Regulating the Hype: Renewable Hydrogen in the Global South


In order to limit global warming to 1.5°C as required under the Paris Agreement, all sectors of the economy need to decarbonise. This requires countries to become much more energy-efficient and to minimise fossil fuel-intensive practices (e.g. meat consumption, short-distance flights) and affluent countries to also drastically reduce energy consumption. Most sectors such as private and public transport, industrial heating processes, residential heating, etc. can be decarbonised through direct electrification powered by renewable energy (RE). Some sectors (e.g. steel, aluminum, cement, chemical industries, aviation, shipping), however, cannot be easily electrified. For those (end-use) sectors, renewable hydrogen (green) can be a solution for decarbonisation. 

To date, however, no significant renewables-based hydrogen production is in place. Current hydrogen strategies are nevertheless slowly taking up renewable hydrogen as a long-term investment to reduce greenhouse gas emissions and massive upscaling of projects can be expected, as part of countries’ post-COVID-19 recovery measures.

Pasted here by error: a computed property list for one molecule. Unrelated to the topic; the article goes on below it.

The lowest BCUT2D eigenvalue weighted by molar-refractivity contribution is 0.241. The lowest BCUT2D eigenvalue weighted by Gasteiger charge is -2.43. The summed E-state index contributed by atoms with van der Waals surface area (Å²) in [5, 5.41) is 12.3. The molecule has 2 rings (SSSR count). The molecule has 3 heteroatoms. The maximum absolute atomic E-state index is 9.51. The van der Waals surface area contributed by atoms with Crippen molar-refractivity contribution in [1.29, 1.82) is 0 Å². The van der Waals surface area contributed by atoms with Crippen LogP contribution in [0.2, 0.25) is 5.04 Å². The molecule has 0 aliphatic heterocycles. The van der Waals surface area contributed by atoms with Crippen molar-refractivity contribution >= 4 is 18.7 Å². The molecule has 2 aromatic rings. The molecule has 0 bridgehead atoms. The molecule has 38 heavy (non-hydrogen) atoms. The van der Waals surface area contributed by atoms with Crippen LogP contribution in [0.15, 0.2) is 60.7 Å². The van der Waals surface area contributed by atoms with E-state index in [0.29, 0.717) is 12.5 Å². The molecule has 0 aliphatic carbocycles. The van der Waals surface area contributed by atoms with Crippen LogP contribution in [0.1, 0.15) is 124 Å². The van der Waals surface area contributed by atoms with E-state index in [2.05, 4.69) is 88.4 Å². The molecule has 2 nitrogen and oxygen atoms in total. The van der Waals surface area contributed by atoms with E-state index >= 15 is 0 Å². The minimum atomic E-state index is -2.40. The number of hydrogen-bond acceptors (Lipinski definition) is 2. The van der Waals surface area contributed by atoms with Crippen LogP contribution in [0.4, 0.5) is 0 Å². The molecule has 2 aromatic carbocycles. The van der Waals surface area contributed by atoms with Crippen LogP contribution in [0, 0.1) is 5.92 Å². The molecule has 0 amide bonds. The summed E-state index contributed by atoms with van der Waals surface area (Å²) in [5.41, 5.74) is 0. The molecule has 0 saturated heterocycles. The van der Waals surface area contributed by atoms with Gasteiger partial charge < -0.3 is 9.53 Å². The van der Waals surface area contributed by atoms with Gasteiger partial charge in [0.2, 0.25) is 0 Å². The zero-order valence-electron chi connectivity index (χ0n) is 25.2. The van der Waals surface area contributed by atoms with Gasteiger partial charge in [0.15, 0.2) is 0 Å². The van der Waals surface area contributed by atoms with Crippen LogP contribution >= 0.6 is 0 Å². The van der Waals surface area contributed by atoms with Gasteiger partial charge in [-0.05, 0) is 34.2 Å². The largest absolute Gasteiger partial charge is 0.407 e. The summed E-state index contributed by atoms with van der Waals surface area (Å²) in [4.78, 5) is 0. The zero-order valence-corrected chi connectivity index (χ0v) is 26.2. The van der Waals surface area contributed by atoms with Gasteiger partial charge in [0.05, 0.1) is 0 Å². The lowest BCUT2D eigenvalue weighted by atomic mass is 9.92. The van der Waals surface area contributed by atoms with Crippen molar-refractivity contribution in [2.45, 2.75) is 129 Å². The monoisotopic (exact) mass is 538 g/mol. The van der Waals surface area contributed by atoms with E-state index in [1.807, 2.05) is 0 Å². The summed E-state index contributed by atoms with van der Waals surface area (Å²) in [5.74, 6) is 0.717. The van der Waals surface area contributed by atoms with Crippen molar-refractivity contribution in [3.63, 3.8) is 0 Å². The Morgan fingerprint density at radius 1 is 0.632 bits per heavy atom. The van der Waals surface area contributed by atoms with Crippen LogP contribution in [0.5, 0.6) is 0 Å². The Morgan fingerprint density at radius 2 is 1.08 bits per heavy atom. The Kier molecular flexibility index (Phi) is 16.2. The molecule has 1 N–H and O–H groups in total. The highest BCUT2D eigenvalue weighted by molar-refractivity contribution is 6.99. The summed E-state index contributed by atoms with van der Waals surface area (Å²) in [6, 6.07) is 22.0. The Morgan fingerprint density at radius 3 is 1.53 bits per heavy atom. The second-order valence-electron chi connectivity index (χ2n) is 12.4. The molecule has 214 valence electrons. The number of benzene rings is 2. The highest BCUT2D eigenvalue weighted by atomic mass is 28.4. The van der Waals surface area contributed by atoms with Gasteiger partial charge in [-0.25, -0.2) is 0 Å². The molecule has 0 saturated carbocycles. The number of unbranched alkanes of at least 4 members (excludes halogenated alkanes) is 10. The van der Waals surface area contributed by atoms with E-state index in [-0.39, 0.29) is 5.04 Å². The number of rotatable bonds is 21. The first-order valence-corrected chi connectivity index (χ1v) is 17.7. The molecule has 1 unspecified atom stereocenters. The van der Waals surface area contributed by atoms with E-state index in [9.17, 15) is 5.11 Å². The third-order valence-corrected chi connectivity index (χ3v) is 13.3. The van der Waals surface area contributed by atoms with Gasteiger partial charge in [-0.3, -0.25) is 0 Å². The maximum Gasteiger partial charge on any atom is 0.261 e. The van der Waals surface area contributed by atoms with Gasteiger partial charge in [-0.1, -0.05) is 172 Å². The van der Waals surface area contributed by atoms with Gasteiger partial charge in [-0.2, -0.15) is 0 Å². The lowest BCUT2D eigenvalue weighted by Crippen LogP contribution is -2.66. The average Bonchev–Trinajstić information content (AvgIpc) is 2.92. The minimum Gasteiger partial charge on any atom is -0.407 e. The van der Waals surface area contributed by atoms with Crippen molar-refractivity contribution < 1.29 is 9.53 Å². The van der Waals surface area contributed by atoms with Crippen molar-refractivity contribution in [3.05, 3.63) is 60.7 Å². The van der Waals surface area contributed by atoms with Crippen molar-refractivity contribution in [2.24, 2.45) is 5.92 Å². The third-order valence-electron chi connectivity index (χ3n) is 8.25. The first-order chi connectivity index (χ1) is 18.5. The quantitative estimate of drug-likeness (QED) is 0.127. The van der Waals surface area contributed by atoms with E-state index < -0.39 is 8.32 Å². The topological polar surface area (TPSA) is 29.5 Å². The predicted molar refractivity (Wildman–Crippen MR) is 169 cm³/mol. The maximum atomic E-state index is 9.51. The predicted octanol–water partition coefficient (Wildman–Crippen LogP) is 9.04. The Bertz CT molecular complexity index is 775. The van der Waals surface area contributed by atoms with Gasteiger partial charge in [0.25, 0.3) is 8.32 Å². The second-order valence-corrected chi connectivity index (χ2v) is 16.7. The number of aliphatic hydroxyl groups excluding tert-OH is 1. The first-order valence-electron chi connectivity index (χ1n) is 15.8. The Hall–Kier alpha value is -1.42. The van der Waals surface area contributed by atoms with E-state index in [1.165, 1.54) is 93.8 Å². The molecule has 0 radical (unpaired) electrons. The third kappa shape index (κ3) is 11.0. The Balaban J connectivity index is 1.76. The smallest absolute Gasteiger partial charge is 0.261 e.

To ensure hydrogen production does not further accelerate the climate crisis and countries won’t be locked in a fossil fuel pathway for decades, hydrogen strategies need to focus on renewable hydrogen production. By increasing renewable energy capacities, countries could leapfrog into the renewable energy age, enhance climate action, strengthen local value creation and increase job opportunities for local communities. In addition, local production and use of renewable hydrogen could fast-track access to energy services, further contributing to economic development, as compared to exporting renewable hydrogen which would reduce locally available energy resources. 

This publication analyses strengths, weaknesses as well as opportunities and threats related to renewable hydrogen production in the Global South, highlights social and environmental criteria for sustainability and concludes with policy recommendations for renewable hydrogen production.